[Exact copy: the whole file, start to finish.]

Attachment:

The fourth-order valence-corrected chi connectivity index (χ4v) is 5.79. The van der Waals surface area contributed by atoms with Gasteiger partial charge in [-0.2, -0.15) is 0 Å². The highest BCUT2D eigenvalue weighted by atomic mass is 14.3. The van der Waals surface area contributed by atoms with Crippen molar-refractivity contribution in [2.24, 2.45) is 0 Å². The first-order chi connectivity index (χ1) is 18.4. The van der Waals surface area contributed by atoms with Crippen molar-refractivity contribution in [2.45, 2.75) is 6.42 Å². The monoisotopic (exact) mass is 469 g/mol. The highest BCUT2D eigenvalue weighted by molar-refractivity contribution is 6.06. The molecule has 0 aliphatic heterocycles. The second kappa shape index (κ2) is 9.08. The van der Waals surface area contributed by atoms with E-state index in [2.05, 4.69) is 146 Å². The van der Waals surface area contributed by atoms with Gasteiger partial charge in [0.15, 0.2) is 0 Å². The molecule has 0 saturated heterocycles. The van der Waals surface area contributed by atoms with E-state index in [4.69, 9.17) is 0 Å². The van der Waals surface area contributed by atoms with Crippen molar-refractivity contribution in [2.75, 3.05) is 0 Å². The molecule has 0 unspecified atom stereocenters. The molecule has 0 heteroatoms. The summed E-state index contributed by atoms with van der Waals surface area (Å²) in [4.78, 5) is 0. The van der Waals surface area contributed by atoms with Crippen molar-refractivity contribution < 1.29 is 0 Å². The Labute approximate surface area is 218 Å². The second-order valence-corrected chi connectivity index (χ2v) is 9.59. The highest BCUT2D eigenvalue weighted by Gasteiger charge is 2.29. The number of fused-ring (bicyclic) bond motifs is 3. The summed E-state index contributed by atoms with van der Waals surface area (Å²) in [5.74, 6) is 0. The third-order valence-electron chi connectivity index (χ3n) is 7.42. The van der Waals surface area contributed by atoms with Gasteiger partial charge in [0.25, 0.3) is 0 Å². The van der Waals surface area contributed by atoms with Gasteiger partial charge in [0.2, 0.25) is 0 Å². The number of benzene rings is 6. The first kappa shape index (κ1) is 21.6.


The fourth-order valence-corrected chi connectivity index (χ4v) is 5.79. The van der Waals surface area contributed by atoms with Gasteiger partial charge in [-0.2, -0.15) is 0 Å². The highest BCUT2D eigenvalue weighted by atomic mass is 14.3. The van der Waals surface area contributed by atoms with Crippen molar-refractivity contribution in [2.24, 2.45) is 0 Å². The first-order chi connectivity index (χ1) is 18.4. The van der Waals surface area contributed by atoms with Crippen molar-refractivity contribution in [2.45, 2.75) is 6.42 Å². The monoisotopic (exact) mass is 469 g/mol. The highest BCUT2D eigenvalue weighted by molar-refractivity contribution is 6.06. The molecule has 0 aliphatic heterocycles. The second kappa shape index (κ2) is 9.08. The van der Waals surface area contributed by atoms with E-state index in [2.05, 4.69) is 146 Å². The van der Waals surface area contributed by atoms with Gasteiger partial charge in [0.15, 0.2) is 0 Å². The molecule has 0 saturated heterocycles. The van der Waals surface area contributed by atoms with E-state index in [4.69, 9.17) is 0 Å². The van der Waals surface area contributed by atoms with Crippen molar-refractivity contribution in [2.75, 3.05) is 0 Å². The molecule has 0 unspecified atom stereocenters. The molecule has 0 heteroatoms. The summed E-state index contributed by atoms with van der Waals surface area (Å²) in [4.78, 5) is 0. The van der Waals surface area contributed by atoms with Crippen molar-refractivity contribution < 1.29 is 0 Å². The Labute approximate surface area is 218 Å². The second-order valence-corrected chi connectivity index (χ2v) is 9.59. The highest BCUT2D eigenvalue weighted by Gasteiger charge is 2.29. The number of fused-ring (bicyclic) bond motifs is 3. The summed E-state index contributed by atoms with van der Waals surface area (Å²) in [5.74, 6) is 0. The third-order valence-electron chi connectivity index (χ3n) is 7.42. The van der Waals surface area contributed by atoms with Gasteiger partial charge in [0.25, 0.3) is 0 Å². The van der Waals surface area contributed by atoms with Gasteiger partial charge in [0.2, 0.25) is 0 Å². The number of benzene rings is 6. The first kappa shape index (κ1) is 21.6.